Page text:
In the United States, all cases litigated under patent law fall under federal jurisdiction. The majority of patent infringement litigation involve acts of infringements that occur within the territorial limits of the United States. However, this norm is changing as businesses become more global.
Congress reacted to this economic globalization by broadening the scope of infringing activities to protect patent owners from unauthorized use beyond US borders. They accomplished this through legislative amendments to the Patent Act. The new section [35 U.S.C. §271(f)] was added by Congress in 1984 with the intention to impose liability for exporting components of a patented invention for assembly abroad. Under this section, supplying all or any substantial combined and/or uncombined parts of the patented invention from or into the United States for further assembly abroad without authority constitutes a patent infringement under the U.S. law. Based on this provision, the Supreme Court considered extraterritoriality in its 2007 decision in Microsoft Corp. v. AT&T Corp. They held that software components on golden master discs were protectable under U.S. patent law.
In 1998, Congress added section 271(g) to Title 35 of the Patent Act. This amendment creates a cause of action against those that import, sell or use, without permission, a product “made by” a process covered under U.S patent law. This amendment applies regardless of where the process is performed or where the product is made. Under this section, a product is not considered to be “made by” a patented process if it is materially changed or becomes a non-essential component of another product. [35 U.S.C 271 (g)].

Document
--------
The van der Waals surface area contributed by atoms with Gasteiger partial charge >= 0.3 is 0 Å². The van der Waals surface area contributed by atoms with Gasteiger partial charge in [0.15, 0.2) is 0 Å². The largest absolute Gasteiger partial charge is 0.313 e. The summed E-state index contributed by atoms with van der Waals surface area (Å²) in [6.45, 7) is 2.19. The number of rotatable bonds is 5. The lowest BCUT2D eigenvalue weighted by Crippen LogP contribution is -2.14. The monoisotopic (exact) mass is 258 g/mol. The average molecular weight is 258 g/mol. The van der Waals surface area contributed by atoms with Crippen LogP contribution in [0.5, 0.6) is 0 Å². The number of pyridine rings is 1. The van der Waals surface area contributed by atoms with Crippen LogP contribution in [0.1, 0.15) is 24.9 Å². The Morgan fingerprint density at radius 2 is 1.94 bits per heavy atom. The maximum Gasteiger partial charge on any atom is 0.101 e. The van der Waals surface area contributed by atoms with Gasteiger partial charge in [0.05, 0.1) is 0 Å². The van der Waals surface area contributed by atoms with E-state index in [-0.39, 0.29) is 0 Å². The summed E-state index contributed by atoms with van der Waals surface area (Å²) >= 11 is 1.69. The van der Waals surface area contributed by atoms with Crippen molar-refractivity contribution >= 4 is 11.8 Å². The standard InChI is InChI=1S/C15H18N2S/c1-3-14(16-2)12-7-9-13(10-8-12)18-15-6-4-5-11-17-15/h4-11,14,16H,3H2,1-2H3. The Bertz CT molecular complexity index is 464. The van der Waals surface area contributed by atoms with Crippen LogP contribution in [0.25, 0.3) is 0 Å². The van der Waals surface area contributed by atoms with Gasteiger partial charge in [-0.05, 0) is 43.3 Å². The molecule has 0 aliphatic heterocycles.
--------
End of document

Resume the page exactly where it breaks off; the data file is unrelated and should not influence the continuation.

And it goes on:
Recent decisions by the Federal Circuit have interpreted the scope of acts deemed infringing under section 271. They include Eolas Technologies, Inc. v. Microsoft Corp., AT&T Corp. v. Microsoft Corp., Bayer AG v. Housey Pharmaceutical, Inc., NTP, Inc. v. Research in Motion, Ltd. etc.
While still predominantly limited to infringing activities in the United States, according to 35 U.S.C. § 271(f), 271(g), the infringement of a U.S. patent may take place even though certain activities occur abroad. These recent decisions and legislative amendments are proof that the original rules of territoriality are changing.
The United States is one of many countries that has expanded its patent protection to reach some infringements occurring outside of the United States. In light of the extraterritorial reach of U.S. patent protection, business parties conducting operations in the United States and abroad have to be vigilant in order to avoid the liability for infringement under U.S. patent law.